info I contact
advertising
editorial schedule
acknowledgements
join the realtime email list
become a friend of realtime on facebook
follow realtime on twitter
donate

magazine  archive  features  rt profiler  realtimedance  mediaartarchive

contents

  
Tanja Liedtke's Always Building<BR />front: Jason Lam, left to right: Tanya Voges, Kyle Kremerskothen, <br />Trisha Dunn, Joshua Thomson Tanja Liedtke's Always Building
front: Jason Lam, left to right: Tanya Voges, Kyle Kremerskothen,
Trisha Dunn, Joshua Thomson
Established in 1981 as Australia’s first dance-in-education company, TasDance has over the past 25 years broadened its role to include theatre-based performance, dance development and dance in community, in the process earning a national reputation for innovation and its repertoire of contemporary Australian work.

Earth is a given beneath any dancer’s feet, regardless of nationality, training or stylistic imperative. Tasdance’s anniversary program, The Earth beneath our feet, features works by 3 choreographers: As the Crow Flies by Nanette Hassall, Always Building by Tanja Liedtke and A Volume Problem by Byron Perry. These pieces offer diverse perspectives on the connections between earth, space, place and the body.

Hassall’s As the Crow Flies is a seminal work from 1988. Using cartography as a starting point, the choreographer explores perspectives of the earth viewed through satellite imaging juxtaposed against the mind’s internal landscape. The dancers engage in a complex physical cartography through hold, lift, fall and counterbalance. The shifting pattern of the dancers’ bodies corporeally represents the images of a satellite earthscape shaped by sand, wind and tide.

The dance is set to Shaker Loops by John Adams. A distinctive feature of the performance and a mark of each dancer’s finesse is the impetus from a push, touch or gesture initiating a new movement sequence. This pattern of devised solos, duos and trios depicts a variety of avian and human perspectives and inter-relationships within a landscape. The trio dance is particularly fluid and sensual, complemented by controlled strength and power. There is little time for the eye to linger as the dancers confidently grapple with the demands of Hassall’s choreography.

Always Building is a work that addresses construction and destruction. Choreographer Tanya Liedtke uses Lego pieces as a visual metaphor to portray aspects of building—a constant cycle of destruction and renewal of individuals, cities and civilisations. Audience members are invited to join 5 dancers each seated at a table. The tables represent the temporal nature of the substrate on which different buildings are already constructed. Each volunteer helps assemble blocks of a particular colour to continue the building. When the completed structures are tipped and the tables are used to sweep pieces to the rear of the stage, we hear a resonance of collapsed and shuffled plastic. Dancers segue into corporeal building blocks, falling, rising, creating and destroying. Lego pieces are used to demarcate the individual, group and society.

One dancer personifies ennui. Working as a controller she listlessly points an arrow to direct the pattern of movement. The Lego blocks remain the constant connector, a metaphor for the continuous cycles of structural and emotional exchange involving patterns of encroachment, construction and collapse.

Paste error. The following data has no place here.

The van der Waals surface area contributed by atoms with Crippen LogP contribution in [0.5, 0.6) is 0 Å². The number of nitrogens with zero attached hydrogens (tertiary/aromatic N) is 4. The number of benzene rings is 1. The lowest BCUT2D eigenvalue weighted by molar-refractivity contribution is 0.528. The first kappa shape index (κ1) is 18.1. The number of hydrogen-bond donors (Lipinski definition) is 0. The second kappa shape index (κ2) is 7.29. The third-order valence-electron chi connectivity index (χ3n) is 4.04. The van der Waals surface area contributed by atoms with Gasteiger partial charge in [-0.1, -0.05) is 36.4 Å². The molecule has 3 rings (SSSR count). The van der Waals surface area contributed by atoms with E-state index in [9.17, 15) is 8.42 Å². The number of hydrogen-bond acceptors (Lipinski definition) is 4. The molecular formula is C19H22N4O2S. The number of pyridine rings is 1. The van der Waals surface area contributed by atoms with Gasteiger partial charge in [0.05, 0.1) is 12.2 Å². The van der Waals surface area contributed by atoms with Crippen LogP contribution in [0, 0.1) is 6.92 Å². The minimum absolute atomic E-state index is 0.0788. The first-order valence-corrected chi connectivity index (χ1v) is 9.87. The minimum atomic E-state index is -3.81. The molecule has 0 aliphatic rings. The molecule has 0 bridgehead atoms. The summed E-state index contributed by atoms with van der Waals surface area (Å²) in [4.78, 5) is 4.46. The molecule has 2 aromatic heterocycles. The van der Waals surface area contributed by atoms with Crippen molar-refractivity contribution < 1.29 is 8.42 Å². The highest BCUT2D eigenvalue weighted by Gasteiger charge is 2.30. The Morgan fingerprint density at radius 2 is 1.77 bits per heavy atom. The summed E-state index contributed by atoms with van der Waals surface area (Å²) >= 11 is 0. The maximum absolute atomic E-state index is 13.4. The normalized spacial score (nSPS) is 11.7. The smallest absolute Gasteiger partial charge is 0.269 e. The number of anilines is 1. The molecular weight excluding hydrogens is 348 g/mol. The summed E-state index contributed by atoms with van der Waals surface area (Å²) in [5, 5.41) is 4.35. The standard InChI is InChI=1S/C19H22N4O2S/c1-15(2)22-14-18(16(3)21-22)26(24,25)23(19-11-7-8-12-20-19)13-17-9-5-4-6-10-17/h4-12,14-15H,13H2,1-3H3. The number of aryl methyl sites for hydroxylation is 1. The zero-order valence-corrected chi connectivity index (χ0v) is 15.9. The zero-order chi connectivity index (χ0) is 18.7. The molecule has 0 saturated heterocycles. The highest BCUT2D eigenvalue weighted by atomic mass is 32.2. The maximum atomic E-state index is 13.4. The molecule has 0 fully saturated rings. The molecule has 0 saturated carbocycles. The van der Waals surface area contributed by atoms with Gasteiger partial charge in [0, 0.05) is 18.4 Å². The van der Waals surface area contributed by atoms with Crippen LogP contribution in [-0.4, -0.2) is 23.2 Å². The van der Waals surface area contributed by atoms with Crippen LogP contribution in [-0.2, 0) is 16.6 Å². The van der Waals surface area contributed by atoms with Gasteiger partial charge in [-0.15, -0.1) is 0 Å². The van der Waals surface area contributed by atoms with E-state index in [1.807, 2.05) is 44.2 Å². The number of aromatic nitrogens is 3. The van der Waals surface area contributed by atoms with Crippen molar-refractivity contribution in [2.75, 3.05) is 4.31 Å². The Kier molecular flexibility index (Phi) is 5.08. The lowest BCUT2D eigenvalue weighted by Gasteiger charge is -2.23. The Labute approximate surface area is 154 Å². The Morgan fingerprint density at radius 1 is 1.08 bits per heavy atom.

A Volume Problem is choreographed by Byron Perry in collaboration with the dancers. Lit by a single spot, 2 speakers glimmer like the eyes of a shining temple god resting on a grassed earth cube. In a mesmerising opening sequence 6 dancers move their fingers across, over and around the plinth, animating the speakers.

A static charge from the speakers animates the dancers who p(l)ay homage to the sound source. In a strange inversion it seems that the speakers are dancing the dancers who move in sculptural clusters of twos and threes, emanating a strange beauty. This iconography of speakers, with their ear-phoned, switched on, jacked in sound worlds, assumes life and power. This is a familiar world bent into the unfamiliar. It is riveting viewing.

Luke Smiles’ sound design is an ordering of noise into sense. This accentuates the dancers’ exploration of the speakers’ allure. In response to the static charge and each speaker’s strange potency, the dancers portray the shifts and connections of attraction. Their fascination gives way to separation and isolation as each moves into the lonelier place of recollection and memory.

In the final sequence Darren Willmott’s lighting design accentuates larger than life shadows as the dancers crowd onto the grassed cube. With feet anchored and backs turned to the audience, the group responds with a surreal energy. In one segment only 2 remain on the cube, revealing the possibility and contradiction inherent in patterns of volume and noise. One dancer responds with total passivity, the other with frenetic movement. A Volume Problem is a quirky work of elusive familiarity.


TasDance, The Earth beneath our feet, dancers Floeur Alder, Trisha Dunn, Kyle Kremerskothen, Jason Lam, Joshua Thomson, Tanya Voges; As the Crow Flies, choreography Nanette Hassall, lighting Darren Willmott; Always Building, choreography Tanja Liedtke with dancers, composer Jason Sweeney, set & lighting Ben Cobham, Bluebottle; A Volume Problem, choreography Byron Perry, sound Luke Smiles, Motion Laboratories, lighting Darren Willmott, design Anita Holloway, costumes Alice Richardson, Odette Arrieta-Shadbolt; Collegiate Performing Arts Centre, Hobart, June 29-July 1

RealTime issue #74 Aug-Sept 2006 pg. 35

© Sue Moss; for permission to reproduce apply to realtime@realtimearts.net

Back to top